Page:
Young Voters Sour on Obama

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Democrats are bleeding support from young voters who helped propel President Obama into office in 2008. In a Quinnipiac University poll released last week, voters aged 18 to 34 said they would choose a generic Republican over President Obama, 37 percent to 34 percent, were the 2012 election held today. By contrast, voters aged 35 to 54 still favored Obama by a margin of 40 to 36 percent.

Obama’s approval rating among young voters—as with most other sectors of the population—has been dropping steadily since the beginning of his presidency. “Among voters in their twenties, Obama’s approval rating was 73 percent shortly after his January 2009 inauguration. A year later, in February 2010, that number slipped to 57 percent,” writes Sam Jacobs in The Daily Beast. Jacobs theorizes that the troubled economy has hit young workers especially hard, fueling their dissatisfaction with the president. The jobless rate among young workers aged 16 to 24, for instance, has hit a record high: though they make up only 13 percent of the labor force, this age group represented a quarter of the unemployed in April. And the grim economic outlook seems to have proven particularly disillusioning to new entrants into the labor force.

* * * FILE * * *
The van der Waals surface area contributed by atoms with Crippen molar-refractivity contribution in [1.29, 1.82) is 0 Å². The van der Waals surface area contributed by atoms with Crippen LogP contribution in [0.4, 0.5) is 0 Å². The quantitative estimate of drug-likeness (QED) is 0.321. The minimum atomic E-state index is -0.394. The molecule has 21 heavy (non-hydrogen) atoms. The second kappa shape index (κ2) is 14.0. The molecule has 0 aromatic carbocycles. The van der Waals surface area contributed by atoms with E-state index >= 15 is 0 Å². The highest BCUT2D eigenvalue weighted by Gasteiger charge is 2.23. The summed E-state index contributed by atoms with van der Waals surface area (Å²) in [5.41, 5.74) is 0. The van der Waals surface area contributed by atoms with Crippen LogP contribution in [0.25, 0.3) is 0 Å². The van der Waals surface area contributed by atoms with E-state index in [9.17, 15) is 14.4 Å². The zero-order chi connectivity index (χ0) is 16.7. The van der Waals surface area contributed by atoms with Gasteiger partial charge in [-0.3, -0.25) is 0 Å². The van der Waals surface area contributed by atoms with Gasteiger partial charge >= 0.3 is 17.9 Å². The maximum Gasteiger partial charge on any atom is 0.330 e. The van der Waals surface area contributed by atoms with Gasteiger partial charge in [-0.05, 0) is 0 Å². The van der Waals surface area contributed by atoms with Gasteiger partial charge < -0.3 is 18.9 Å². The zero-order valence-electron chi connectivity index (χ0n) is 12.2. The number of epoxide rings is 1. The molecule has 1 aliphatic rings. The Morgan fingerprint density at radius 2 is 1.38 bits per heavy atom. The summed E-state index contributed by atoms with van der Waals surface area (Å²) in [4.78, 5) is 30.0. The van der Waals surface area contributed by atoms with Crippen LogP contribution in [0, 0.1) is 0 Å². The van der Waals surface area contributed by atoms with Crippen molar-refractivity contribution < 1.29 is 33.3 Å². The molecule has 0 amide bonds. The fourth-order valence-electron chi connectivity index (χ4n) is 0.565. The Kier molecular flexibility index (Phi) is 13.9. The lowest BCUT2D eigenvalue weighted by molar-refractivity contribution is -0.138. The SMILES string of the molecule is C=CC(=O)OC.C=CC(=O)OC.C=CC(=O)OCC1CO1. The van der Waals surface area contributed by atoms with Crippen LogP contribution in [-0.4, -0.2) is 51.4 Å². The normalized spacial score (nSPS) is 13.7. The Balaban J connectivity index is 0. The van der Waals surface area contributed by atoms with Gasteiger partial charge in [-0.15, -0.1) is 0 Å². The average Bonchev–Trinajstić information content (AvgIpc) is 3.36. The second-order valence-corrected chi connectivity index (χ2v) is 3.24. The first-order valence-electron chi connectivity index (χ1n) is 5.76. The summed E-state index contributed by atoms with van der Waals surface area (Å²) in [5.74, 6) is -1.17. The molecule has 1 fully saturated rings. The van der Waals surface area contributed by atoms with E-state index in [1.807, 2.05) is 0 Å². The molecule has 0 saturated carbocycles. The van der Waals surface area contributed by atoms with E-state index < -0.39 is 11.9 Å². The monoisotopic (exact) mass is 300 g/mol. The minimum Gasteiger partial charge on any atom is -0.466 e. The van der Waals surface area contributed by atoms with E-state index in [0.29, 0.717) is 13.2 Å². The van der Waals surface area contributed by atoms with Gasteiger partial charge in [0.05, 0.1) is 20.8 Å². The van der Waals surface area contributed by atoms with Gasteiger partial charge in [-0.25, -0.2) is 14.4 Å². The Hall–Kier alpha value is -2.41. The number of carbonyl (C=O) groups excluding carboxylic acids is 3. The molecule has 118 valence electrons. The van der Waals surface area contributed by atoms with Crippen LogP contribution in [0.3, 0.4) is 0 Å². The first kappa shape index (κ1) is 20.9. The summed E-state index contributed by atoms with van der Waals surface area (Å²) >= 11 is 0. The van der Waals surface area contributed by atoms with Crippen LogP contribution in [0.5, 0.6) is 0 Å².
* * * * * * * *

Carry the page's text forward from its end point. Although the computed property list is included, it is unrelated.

Democrats had been planning to use Obama’s personal appeal to persuade 2008 supporters of the president to turn out for this year’s midterm elections, reaching out to voters through groups like Organizing for America, which mobilized Obama’s grassroots army. Obama is still more popular than the Democrats or Congress, whose approval ratings are abysmally low. But it will be that much harder for the Dems to rev up youthful enthusiasm for “the president’s allies” come November.

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Which is also a pretty great way to describe Mother Jones' mission: People coming together around the truth to hold power accountable.

And right now, we need to raise about $400,000 from our online readers over the next two months to hit our annual goal and make good on that mission. Read more about the information war we find ourselves in and how people-powered, independent reporting can and must rise to the challenge—and please support our team's truth-telling journalism with a donation if you can right now.

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